As the complex problems of the A aged become key social issues in Contemporary American life, the importance of the field of gerontology is becoming widely recognized. Large groups of people are living to advanced ages, and are simultaneously expressing a multiplicity of needs that have never been faced by society. In the United States today, there are approximately 21 million people 65 or older. In this group, some seven million are over 75 and about one million are over 85. Unfortunately, our aged are discovering that the nation's medical and social institutions are inadequately prepared to meet the unique challenges presented by an enlarged geriatric population.
Currently about 5% of the older Americans reside in institutions, and, for every older person in an institute, there are at least two others who are homebound (one of four of whom are bedridden). It has also been estimated that about one out of five elderly, or 20%, require ongoing chronic care. Further, in succeeding decades, as the oldest of our elderly become a larger percentage, more health services will be necessary.
The situation is further complicated by certain negative attitudes toward aging that have penetrated our national psyche. Many times these attitudes surface among those who must help the aged in the professional setting. Consequently, many senior adults become lost in a dehumanizing treatment syndrome. Hospitals, nursing homes, and social service agencies are slow to integrate a geriatric expertise and a sensitivity to the realities of the aged into the basic processes of their services.
Dade County (Florida), with an elderly population comprising nearly 24% of the total, plays no exception to this problem. Institutions providing services to the elderly have not integrated inservice educational programs directed towards meeting the total needs of the individuals receiving care. This includes physical, mental, emotional, spiritual, and social needs. The paraprofessional schools of nursing have not yet incorporated a meaningful geriatric syllabus in their curriculum.
Nursing home care has been reported as the worst offender in comparisons of care versus cost. Last year more than one quarter of the annual expenditures for health care were utilized by the elderly. This group spent twice as much for health services as the rest of the population combined. Despite these massive expenditures, however, most elderly did not receive quality care. In fact, the cost of medical care for the elderly is disproportionate to the quality of care given within the existing health delivery system. A recent Department of Health, Education, and Welfare task force study contended that poor care in the nursing homes was caused in part by the reliance on untrained and unlicensed personnel. Of the 700,000+ registered nurses in this nation, only 35,000 are employed in nursing homes. From 80-90% of the care is provided by some 215,000 nurse assistants and orderlies with a turnover rate of 75% a year. Within Dade County there are 2,944 licensed practical nurses, of which only about 350 are working in the nursing home.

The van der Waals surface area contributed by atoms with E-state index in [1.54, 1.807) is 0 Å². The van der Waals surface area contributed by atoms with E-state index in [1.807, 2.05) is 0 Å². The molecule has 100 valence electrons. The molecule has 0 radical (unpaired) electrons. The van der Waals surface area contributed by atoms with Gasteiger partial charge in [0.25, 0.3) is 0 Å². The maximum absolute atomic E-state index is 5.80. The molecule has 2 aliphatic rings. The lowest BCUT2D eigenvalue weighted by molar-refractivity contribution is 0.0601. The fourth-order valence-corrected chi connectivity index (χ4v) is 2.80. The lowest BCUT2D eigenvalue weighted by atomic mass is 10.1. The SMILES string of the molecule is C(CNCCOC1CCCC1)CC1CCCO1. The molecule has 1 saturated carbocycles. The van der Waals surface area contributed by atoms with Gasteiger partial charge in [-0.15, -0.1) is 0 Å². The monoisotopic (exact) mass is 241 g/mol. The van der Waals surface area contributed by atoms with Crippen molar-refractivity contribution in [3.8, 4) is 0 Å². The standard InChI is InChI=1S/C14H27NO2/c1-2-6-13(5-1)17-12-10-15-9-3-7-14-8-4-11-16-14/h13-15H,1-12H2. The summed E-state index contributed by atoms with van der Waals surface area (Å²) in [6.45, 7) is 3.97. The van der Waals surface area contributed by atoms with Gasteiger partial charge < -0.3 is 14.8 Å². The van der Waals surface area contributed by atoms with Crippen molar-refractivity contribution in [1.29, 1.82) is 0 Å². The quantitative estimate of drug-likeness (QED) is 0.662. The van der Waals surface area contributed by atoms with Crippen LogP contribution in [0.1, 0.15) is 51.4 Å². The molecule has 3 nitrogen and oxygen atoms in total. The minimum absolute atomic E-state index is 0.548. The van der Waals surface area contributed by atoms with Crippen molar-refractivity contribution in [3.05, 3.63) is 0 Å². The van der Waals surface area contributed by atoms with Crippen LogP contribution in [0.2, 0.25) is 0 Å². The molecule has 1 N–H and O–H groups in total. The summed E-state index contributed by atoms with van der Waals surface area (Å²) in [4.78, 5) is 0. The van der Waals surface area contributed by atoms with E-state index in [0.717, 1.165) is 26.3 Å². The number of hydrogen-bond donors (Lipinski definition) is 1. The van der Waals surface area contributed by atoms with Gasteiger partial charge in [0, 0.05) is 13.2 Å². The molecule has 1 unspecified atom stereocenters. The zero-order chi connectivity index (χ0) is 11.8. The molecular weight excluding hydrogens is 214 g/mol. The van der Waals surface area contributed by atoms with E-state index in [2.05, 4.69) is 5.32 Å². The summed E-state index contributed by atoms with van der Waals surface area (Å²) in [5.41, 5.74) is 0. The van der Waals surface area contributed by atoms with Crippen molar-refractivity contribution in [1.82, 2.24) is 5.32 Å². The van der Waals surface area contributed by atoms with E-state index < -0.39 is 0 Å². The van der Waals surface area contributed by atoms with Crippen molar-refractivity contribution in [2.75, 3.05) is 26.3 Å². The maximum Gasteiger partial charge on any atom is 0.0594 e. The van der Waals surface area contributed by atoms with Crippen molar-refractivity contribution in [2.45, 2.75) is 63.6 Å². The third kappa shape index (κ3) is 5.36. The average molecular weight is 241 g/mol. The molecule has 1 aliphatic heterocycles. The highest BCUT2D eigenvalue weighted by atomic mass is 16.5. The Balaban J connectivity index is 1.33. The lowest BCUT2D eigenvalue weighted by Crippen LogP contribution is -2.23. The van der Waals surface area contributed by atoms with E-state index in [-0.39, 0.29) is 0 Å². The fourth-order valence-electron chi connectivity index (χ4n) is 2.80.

The elderly in Dade County constitute nearly 24% of the total county population. It is estimated this will increase to over 70% by the year 2,000. There are approximately 37 nursing homes with 5,327 beds and about 30 Home Health Agencies in Dade County. There are over 3,000 nurse assistants currently working within the Dade County health care setting. Most of these individuals must have considerable contact with the geriatric patient during the course of the day, yet do not have any training in the psychological or physical problems of this group. A possible solution for filling this gap might be continuing education.
Meeting The Needs
Douglas Gardens Gerontological Institute of The Miami Jewish Home and Hospital for the Aged, in an attempt to meet the dire community need, applied for and received the Nursing Special Project Grant from the Department of Health, Education, and Welfare to provide training programs for all health care facilities within Dade County.
This program was designed to provide staff development programs in keeping with the personnel needs and the institutional goals. Specifically, the training programs are designed to upgrade the skills of the paraprofessionals, emphasizing the special problems of the geriatric patient. More specifically, it was an attempt to assist the employee to gain knowledge in some areas; to improve performance in specific activities; to perform a new skill and/or improve an existing one; to acquire knowledge that will contribute to personal development and benefit the agency, and to improve interpersonal competencies.
The project was planned to be accomplished while utilizing the four critical assumptions of the adult as a learner. The adult sees himself as essentially self-directing. He comes to the learning situation with living experience and tends to be more settled in his ways and possibly closed to new concepts. The adult is motivated to come into learning by experiencing problems in life that he thinks may be able to be solved by education. Finally, the adult develops a readiness to learn as a result of the developmental requirements of his various roles.